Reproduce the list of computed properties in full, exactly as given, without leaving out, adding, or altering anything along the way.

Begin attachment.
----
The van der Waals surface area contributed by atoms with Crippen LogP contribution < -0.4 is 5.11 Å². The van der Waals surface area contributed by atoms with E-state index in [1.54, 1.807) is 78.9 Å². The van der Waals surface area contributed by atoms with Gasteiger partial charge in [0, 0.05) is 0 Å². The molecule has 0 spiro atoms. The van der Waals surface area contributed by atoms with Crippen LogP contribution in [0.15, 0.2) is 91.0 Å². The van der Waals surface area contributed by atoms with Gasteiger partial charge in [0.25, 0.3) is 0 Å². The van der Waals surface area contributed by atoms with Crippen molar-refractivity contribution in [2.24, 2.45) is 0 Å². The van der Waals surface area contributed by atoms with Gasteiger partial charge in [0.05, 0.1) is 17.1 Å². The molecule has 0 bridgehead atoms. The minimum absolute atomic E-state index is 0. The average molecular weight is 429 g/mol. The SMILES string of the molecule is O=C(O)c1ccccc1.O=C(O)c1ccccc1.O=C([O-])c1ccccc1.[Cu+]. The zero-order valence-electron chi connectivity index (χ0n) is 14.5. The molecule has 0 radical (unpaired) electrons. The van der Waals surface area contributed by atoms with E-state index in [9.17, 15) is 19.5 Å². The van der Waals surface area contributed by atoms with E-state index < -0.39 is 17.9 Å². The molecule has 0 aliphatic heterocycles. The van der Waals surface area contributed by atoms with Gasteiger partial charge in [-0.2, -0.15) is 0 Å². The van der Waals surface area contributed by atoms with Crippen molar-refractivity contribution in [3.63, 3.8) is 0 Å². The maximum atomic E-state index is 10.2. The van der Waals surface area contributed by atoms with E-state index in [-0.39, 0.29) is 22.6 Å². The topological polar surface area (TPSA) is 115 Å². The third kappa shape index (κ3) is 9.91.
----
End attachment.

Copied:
The van der Waals surface area contributed by atoms with Crippen LogP contribution < -0.4 is 5.11 Å². The van der Waals surface area contributed by atoms with E-state index in [1.54, 1.807) is 78.9 Å². The van der Waals surface area contributed by atoms with Gasteiger partial charge in [0, 0.05) is 0 Å². The molecule has 0 spiro atoms. The van der Waals surface area contributed by atoms with Crippen LogP contribution in [0.15, 0.2) is 91.0 Å². The van der Waals surface area contributed by atoms with Gasteiger partial charge in [0.25, 0.3) is 0 Å². The van der Waals surface area contributed by atoms with Crippen molar-refractivity contribution in [2.24, 2.45) is 0 Å². The van der Waals surface area contributed by atoms with Gasteiger partial charge in [0.05, 0.1) is 17.1 Å². The molecule has 0 bridgehead atoms. The minimum absolute atomic E-state index is 0. The average molecular weight is 429 g/mol. The SMILES string of the molecule is O=C(O)c1ccccc1.O=C(O)c1ccccc1.O=C([O-])c1ccccc1.[Cu+]. The zero-order valence-electron chi connectivity index (χ0n) is 14.5. The molecule has 0 radical (unpaired) electrons. The van der Waals surface area contributed by atoms with E-state index in [9.17, 15) is 19.5 Å². The van der Waals surface area contributed by atoms with E-state index < -0.39 is 17.9 Å². The molecule has 0 aliphatic heterocycles. The van der Waals surface area contributed by atoms with Gasteiger partial charge in [-0.2, -0.15) is 0 Å². The van der Waals surface area contributed by atoms with Crippen molar-refractivity contribution in [3.63, 3.8) is 0 Å². The maximum atomic E-state index is 10.2. The van der Waals surface area contributed by atoms with E-state index in [-0.39, 0.29) is 22.6 Å². The topological polar surface area (TPSA) is 115 Å². The third kappa shape index (κ3) is 9.91.